Slow progress but sure footing from GlaxoSmithKline?

While reinvention is creeping along at GSK, the company looks more a master of its own destiny than the oil majors

Changing shape takes time, said GlaxoSmithKline chief executive Sir Andrew Witty. He’s right. GSK’s three-part transaction with Novartis in vaccines, oncology and consumer products, announced 10 months ago, is still only “on track” for completion in the first half of this year. Meanwhile, the spin-off of Viiv, the HIV business, has become a “2016 event”, assuming it happens, despite being first aired last October.

Glacial Glaxo then? That may be a little unfair. The Novartis deal does indeed look hellishly complicated to execute – 500 lawyers are working on the details. As for Viiv, there doesn’t seem to be any risk in warming up potential investors slowly. Witty is excited that sales of two new HIV drugs are “ahead of original expectations”, Viiv, where GSK owns 80%, is reckoned to be worth £10bn-£15bn. If current sales success means the upper end of the range is more likely, take your time.

What shareholders really want to know, though, is when GSK’s share price graph will change for the better. The shares stand at £14.76, roughly where they were in 2012. In that time AstraZeneca’s have improved 50%, albeit with some tickling from Pfizer’s non-bid, and biotech valuations have headed towards the moon (albeit not yesterday as Gilead of the US bombed). The excitement has entirely escaped GSK.

The main cause is well known. In respiratory drugs – the core of the pharmaceutical division – GSK has suffered patent expiries and tougher pricing tactics by US healthcare insurers. The drag was one reason why 2014’s group-wide performance was filed under “challenging”. Sales fell 3% and operating profits were 6% lower at £6.59bn.

Thus the need for Witty’s reinvention plan for GSK to take effect. Shareholders are starting to worry about their dividend. A same-again 80p a share has been promised for 2015 but the arithmetic is becoming tight: earnings per share for 2014 were 95p, a very high payout ratio.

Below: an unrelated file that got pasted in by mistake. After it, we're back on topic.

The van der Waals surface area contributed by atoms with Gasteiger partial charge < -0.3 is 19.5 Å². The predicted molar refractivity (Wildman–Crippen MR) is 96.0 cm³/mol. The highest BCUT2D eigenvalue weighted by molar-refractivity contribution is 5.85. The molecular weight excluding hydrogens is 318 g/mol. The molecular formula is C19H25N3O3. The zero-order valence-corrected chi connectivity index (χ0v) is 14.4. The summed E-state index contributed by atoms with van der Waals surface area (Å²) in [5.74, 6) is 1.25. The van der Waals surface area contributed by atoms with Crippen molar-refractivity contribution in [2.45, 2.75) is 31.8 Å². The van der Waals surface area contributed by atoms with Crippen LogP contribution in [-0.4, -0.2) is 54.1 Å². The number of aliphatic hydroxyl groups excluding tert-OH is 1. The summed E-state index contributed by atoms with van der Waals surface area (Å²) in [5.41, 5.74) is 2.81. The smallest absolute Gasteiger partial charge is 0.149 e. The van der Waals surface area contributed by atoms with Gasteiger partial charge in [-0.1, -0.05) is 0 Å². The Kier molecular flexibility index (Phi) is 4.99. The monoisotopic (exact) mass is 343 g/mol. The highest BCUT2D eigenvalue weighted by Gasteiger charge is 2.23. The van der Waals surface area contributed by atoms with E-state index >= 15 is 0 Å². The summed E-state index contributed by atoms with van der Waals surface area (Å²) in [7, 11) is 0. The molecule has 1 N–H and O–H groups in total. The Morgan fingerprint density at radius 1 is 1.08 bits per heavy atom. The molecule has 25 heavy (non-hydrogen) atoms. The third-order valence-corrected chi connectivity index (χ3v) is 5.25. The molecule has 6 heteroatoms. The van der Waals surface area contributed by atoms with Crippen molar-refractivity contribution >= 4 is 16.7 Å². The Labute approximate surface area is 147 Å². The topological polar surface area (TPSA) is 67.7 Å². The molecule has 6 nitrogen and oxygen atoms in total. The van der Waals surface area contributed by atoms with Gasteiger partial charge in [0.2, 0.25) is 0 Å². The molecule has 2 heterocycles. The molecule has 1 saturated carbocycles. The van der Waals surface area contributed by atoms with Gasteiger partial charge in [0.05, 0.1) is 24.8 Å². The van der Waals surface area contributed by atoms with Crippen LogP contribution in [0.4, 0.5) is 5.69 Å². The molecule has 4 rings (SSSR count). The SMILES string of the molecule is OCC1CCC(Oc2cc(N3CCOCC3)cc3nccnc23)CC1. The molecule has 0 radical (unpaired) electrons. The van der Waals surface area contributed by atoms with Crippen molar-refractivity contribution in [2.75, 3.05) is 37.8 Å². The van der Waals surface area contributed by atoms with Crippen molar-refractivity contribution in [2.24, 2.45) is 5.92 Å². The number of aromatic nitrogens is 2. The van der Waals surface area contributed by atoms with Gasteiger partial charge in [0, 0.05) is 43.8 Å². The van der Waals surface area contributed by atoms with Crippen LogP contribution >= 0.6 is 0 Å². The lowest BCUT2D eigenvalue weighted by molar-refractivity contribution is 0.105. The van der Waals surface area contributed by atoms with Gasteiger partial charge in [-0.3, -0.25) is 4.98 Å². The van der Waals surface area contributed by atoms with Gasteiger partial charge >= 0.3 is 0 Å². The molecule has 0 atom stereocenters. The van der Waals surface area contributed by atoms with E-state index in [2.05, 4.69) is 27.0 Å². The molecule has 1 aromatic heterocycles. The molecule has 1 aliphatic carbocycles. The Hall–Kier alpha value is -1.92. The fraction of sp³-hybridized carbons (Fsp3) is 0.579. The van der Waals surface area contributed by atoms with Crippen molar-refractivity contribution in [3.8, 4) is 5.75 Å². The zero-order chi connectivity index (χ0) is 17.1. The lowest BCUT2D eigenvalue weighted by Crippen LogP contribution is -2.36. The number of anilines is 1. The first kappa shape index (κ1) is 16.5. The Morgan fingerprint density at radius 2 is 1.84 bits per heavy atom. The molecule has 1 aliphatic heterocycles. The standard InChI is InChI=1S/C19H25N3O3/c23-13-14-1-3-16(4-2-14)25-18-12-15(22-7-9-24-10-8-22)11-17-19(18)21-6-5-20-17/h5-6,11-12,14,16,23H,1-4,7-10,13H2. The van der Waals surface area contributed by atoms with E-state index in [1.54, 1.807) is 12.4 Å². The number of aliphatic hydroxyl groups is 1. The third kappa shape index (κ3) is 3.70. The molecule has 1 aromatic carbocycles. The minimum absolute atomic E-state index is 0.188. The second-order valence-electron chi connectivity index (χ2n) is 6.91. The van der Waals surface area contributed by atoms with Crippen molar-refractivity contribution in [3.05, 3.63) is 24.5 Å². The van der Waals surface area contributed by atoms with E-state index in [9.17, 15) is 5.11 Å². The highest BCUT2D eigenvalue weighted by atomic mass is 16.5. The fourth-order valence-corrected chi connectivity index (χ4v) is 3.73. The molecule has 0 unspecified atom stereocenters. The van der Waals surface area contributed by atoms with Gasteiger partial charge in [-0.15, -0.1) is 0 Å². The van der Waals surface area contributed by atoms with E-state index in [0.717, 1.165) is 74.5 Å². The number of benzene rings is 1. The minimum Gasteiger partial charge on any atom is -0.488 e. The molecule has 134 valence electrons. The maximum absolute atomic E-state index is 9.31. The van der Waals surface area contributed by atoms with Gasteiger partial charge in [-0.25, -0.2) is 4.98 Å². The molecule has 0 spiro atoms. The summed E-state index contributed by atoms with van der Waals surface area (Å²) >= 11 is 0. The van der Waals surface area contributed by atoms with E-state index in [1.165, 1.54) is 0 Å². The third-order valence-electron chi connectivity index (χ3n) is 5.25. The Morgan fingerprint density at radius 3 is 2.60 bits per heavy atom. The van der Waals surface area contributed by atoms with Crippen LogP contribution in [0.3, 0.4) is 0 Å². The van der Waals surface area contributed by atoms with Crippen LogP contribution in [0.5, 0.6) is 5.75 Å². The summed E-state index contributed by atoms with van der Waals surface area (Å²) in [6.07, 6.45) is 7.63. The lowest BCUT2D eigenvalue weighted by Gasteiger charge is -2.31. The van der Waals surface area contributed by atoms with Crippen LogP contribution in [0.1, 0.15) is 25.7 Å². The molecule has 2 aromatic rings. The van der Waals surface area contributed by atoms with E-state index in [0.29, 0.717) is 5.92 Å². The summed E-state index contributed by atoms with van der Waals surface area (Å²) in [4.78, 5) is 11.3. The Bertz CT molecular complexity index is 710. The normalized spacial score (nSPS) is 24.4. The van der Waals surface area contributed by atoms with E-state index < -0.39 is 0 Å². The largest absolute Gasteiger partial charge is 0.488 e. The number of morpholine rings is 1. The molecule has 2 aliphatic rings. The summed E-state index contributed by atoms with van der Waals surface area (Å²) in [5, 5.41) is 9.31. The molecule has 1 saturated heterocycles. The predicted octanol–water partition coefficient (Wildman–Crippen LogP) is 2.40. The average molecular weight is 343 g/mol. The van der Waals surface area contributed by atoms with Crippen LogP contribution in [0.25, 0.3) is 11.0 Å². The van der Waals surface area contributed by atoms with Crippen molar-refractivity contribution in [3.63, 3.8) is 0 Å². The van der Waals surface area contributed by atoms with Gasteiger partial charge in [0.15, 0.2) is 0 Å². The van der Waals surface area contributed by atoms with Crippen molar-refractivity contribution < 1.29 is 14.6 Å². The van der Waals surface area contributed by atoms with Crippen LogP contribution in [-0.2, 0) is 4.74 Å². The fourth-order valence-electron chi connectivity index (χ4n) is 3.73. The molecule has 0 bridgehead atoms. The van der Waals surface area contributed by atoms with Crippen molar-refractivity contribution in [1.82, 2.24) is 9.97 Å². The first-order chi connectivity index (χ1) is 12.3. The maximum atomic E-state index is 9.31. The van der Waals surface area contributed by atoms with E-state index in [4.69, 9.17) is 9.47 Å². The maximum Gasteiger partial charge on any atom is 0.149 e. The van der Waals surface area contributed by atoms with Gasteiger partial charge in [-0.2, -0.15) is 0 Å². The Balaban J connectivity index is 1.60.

The good news – finally – is that there are definite signs of a turn. Witty is holding to his pledge that sales from respiratory products will return to growth in 2016. That is critical. And the Novartis deal, when it arrives, ought to deliver a shot of adrenalin. In essence, each company will concentrate on what it does best. Thus GSK is selling oncology, buying vaccines and the pair are pooling resources in toothpastes, painkillers, nicotine gums, etcetera. There ought to be an effect in 2016, if only from cost-saving.

Assuming that is the case, and assuming Witty’s bullish tone on the drugs pipeline is justified, the dividend should be safe. The yield is 5.4%. That looks more tempting than, say, the near-6% available at BP and Shell. Put simply, GSK looks more a master of its own destiny than the oil majors. Progress is slow at GSK – but there is progress.

Don’t bid Sky-high

Nice profits and impressive subscriber figures, Sky. Are you now about to blow the gains by paying a silly price for the next set of Premier League football rights? The answer will arrive soon. The deadline for bids for the seven packages of games for 2016-19 is on Friday.

Two extreme outcomes are possible. The first would see Sky and BT bid high and boldly. BT Sport is the first serious, and well-funded, rival to emerge to Sky Sports. Perhaps Sky has to demonstrate who is boss. For all the company’s boasts about the breadth of its offer in sport, movies and entertainment, nobody really knows how the business would behave without leadership in Premier League matches.

And, from BT’s standpoint, it is in the game now; it won’t want less than its current two-package collection of games, and won’t want to let a newcomer (like Discovery) get a sniff.

Under the other extreme outcome, both main rivals might reflect that they are carrying the financial equivalent of a groin strain and thus bid conservatively.

In BT’s case, Ofcom has just imposed a so-called “margin squeeze” test to regulate the wholesale prices it can charge for fibre broadband access. The cost of offering “free” football to broadband customers must be reflected in the calculations. BT passes the test today. But if it were to grab, say, five packages it might have to introduce up-front charges for BT Sport. That’s risky. The case for caution is strengthened by BT’s defensive line-up. From next season, it has three years of exclusivity on Champions League and Europa League games.

Sky’s handicap is the debt it is carrying after buying all of Sky Italia and most of Deutschland – £6.3bn. It can’t afford to blow the doors off. The City’s best guess is that Sky retains five packages but has to pay about £1.05bn a season, versus £760m currently. That’s the base case. Anything much above that figure will look like over-payment.


Nils Pratley

The GuardianTramp

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